The idea is that some group that wants to destroy Tesla can buy a controlling interest and then tank the company, that it can create a bankruptcy via mismanagement. But this would be destroying an investment of $50–70 billion and it is extremely unlikely that any group thinks the demise of Tesla is worth that much money.
Another point to consider for a hostile takeover is Musk. If an outsider wants to buy Tesla to just slow it down or use the technology in its own industrial business, will Musk stay with the firm? What is Tesla worth without Elon Musk. Again, this would be a huge destruction of capital, so is very unlikely to happen.
To summarize, we don’t personally buy that theory, since we think the rich Saudi Arabians just want to remain rich for decades to come and see Tesla as one key avenue to help them diversify their assets, hedge a bit, and multiply some of their cash money in the years and decades to come. However, we’ve got an open mind and are including it here because of the thin possibility and because of how much attention some people are giving this.
In case you’re still confused about how this fits into the “Pros” section, the idea put forward regarding private ownership is that the shareholders that take the company private will become more fixed in place and Tesla will gain the right to refuse any subsequent share purchases for any reason its board of directors see fit. (That’s not the case on the stock market, where anyone can buy, buy, buy as long as they have the money to do so.)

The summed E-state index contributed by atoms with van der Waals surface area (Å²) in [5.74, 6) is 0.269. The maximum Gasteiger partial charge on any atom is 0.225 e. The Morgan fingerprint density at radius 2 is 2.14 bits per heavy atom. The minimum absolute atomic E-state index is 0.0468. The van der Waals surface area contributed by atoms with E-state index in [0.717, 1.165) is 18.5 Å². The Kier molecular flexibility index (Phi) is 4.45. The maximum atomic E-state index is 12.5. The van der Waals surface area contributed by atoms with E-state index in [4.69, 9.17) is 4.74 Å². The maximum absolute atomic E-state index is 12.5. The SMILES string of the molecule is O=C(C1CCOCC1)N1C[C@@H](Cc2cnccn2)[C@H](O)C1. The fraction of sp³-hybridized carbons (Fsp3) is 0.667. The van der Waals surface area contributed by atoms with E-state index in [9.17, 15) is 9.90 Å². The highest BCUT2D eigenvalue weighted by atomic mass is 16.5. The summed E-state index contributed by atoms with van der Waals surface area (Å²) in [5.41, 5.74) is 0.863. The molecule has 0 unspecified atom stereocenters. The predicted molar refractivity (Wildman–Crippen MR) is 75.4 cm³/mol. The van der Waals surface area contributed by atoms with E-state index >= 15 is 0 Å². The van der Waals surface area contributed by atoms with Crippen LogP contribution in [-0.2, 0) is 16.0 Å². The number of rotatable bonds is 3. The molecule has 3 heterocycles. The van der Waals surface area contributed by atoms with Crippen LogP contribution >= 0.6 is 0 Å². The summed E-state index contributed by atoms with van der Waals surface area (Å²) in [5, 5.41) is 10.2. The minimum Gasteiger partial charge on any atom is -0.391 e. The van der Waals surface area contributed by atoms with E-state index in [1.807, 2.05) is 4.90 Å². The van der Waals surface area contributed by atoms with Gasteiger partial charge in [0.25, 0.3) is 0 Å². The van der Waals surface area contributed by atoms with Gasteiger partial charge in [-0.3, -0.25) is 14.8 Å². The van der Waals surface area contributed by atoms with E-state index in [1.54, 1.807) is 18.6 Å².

By the way, a hostile takeover from Saudi Arabia might not even be a legal possibility.
3) Saudis cannot own more than 50% for 2 reasons I see. 1) Change in control likely disallowed by bond covenants and 2) US gov may limit foreign ownership of strategic assets, tho not clear if this is case here.
— Andrea James (@AndreaSJames) August 14, 2018
So, on to the next topic.
With more focus on the progress of Tesla’s goals and less on the results of the past quarter, a better evaluation of the choices the management has to make is possible. With the number of shareholders Tesla will likely have, directly or indirectly, through a “Special Purpose Vehicle,” Tesla will likely be forced or choose voluntarily to keep producing quarterly reports. But these can be an addendum to the progress report, which is the really important report for the shareholders that are looking at the 2–5 year horizon and the 10–20 year goals.
Manipulated and misleading public “oversight” is a problem, but legitimate, “crowdsourced,” insightful public oversight can help a company. Tesla is likely better now as a result of some oversight from the public market. Having some stock market standards forced up it has likely helped the company to be more efficient and more cautious at times. Less scrutiny from the current analysts will produce less information in the press about Tesla’s financial results, which may have some downsides. The 10–20 largest shareholders have their own analytics departments, but the smaller shareholders are mostly dependent on the reporting in the financial news media.